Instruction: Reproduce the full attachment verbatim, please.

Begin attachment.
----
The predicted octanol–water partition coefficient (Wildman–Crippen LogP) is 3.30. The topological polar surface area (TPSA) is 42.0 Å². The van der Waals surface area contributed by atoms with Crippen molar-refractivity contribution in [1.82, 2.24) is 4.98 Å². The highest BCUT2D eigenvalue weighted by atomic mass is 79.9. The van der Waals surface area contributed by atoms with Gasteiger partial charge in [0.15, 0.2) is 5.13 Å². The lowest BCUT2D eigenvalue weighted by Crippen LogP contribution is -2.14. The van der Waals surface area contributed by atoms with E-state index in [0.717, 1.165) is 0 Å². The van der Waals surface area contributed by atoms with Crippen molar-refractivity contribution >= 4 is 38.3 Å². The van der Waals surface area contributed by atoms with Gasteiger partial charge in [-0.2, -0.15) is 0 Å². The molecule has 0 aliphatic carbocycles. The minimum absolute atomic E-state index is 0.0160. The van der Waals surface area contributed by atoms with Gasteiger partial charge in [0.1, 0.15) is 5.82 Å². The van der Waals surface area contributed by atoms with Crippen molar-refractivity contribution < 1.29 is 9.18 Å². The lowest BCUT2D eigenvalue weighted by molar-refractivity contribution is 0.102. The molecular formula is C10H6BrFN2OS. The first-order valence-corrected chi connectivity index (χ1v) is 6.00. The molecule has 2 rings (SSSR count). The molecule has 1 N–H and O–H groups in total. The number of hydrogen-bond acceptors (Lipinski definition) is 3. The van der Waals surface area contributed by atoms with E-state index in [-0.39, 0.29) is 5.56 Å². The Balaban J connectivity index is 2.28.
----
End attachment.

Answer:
The predicted octanol–water partition coefficient (Wildman–Crippen LogP) is 3.30. The topological polar surface area (TPSA) is 42.0 Å². The van der Waals surface area contributed by atoms with Crippen molar-refractivity contribution in [1.82, 2.24) is 4.98 Å². The highest BCUT2D eigenvalue weighted by atomic mass is 79.9. The van der Waals surface area contributed by atoms with Gasteiger partial charge in [0.15, 0.2) is 5.13 Å². The lowest BCUT2D eigenvalue weighted by Crippen LogP contribution is -2.14. The van der Waals surface area contributed by atoms with E-state index in [0.717, 1.165) is 0 Å². The van der Waals surface area contributed by atoms with Crippen molar-refractivity contribution >= 4 is 38.3 Å². The van der Waals surface area contributed by atoms with Gasteiger partial charge in [-0.2, -0.15) is 0 Å². The molecule has 0 aliphatic carbocycles. The minimum absolute atomic E-state index is 0.0160. The van der Waals surface area contributed by atoms with Gasteiger partial charge in [0.1, 0.15) is 5.82 Å². The van der Waals surface area contributed by atoms with Crippen molar-refractivity contribution < 1.29 is 9.18 Å². The lowest BCUT2D eigenvalue weighted by molar-refractivity contribution is 0.102. The molecular formula is C10H6BrFN2OS. The first-order valence-corrected chi connectivity index (χ1v) is 6.00. The molecule has 2 rings (SSSR count). The molecule has 1 N–H and O–H groups in total. The number of hydrogen-bond acceptors (Lipinski definition) is 3. The van der Waals surface area contributed by atoms with E-state index in [-0.39, 0.29) is 5.56 Å². The Balaban J connectivity index is 2.28.